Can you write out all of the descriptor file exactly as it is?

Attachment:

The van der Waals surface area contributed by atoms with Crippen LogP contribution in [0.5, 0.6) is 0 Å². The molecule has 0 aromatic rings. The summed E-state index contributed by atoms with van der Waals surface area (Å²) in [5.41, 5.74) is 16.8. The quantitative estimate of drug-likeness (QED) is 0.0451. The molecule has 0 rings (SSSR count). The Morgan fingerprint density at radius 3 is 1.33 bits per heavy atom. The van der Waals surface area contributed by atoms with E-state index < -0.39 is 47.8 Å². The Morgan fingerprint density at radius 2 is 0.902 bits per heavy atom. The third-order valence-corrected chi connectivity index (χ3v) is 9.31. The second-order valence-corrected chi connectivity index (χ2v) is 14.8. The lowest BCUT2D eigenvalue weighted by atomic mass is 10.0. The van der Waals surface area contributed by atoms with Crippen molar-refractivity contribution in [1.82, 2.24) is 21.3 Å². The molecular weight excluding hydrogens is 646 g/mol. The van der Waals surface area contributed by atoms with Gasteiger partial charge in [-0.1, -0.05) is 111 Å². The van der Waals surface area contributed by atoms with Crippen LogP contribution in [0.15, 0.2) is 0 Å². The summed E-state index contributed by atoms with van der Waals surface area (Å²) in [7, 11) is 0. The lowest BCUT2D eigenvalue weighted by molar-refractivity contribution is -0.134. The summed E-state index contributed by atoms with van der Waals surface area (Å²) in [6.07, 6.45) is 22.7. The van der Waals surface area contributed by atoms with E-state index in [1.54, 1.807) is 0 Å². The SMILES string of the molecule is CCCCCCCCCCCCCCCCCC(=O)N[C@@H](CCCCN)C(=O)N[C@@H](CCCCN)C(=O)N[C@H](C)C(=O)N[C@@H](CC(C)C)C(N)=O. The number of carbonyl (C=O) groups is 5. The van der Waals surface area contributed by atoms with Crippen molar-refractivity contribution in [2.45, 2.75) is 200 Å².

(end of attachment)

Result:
The van der Waals surface area contributed by atoms with Crippen LogP contribution in [0.5, 0.6) is 0 Å². The molecule has 0 aromatic rings. The summed E-state index contributed by atoms with van der Waals surface area (Å²) in [5.41, 5.74) is 16.8. The quantitative estimate of drug-likeness (QED) is 0.0451. The molecule has 0 rings (SSSR count). The Morgan fingerprint density at radius 3 is 1.33 bits per heavy atom. The van der Waals surface area contributed by atoms with E-state index < -0.39 is 47.8 Å². The Morgan fingerprint density at radius 2 is 0.902 bits per heavy atom. The third-order valence-corrected chi connectivity index (χ3v) is 9.31. The second-order valence-corrected chi connectivity index (χ2v) is 14.8. The lowest BCUT2D eigenvalue weighted by atomic mass is 10.0. The van der Waals surface area contributed by atoms with Crippen molar-refractivity contribution in [1.82, 2.24) is 21.3 Å². The molecular weight excluding hydrogens is 646 g/mol. The van der Waals surface area contributed by atoms with Gasteiger partial charge in [-0.1, -0.05) is 111 Å². The van der Waals surface area contributed by atoms with Crippen LogP contribution in [0.15, 0.2) is 0 Å². The summed E-state index contributed by atoms with van der Waals surface area (Å²) in [7, 11) is 0. The lowest BCUT2D eigenvalue weighted by molar-refractivity contribution is -0.134. The summed E-state index contributed by atoms with van der Waals surface area (Å²) in [6.07, 6.45) is 22.7. The van der Waals surface area contributed by atoms with E-state index in [1.54, 1.807) is 0 Å². The SMILES string of the molecule is CCCCCCCCCCCCCCCCCC(=O)N[C@@H](CCCCN)C(=O)N[C@@H](CCCCN)C(=O)N[C@H](C)C(=O)N[C@@H](CC(C)C)C(N)=O. The number of carbonyl (C=O) groups is 5. The van der Waals surface area contributed by atoms with Crippen molar-refractivity contribution in [2.45, 2.75) is 200 Å².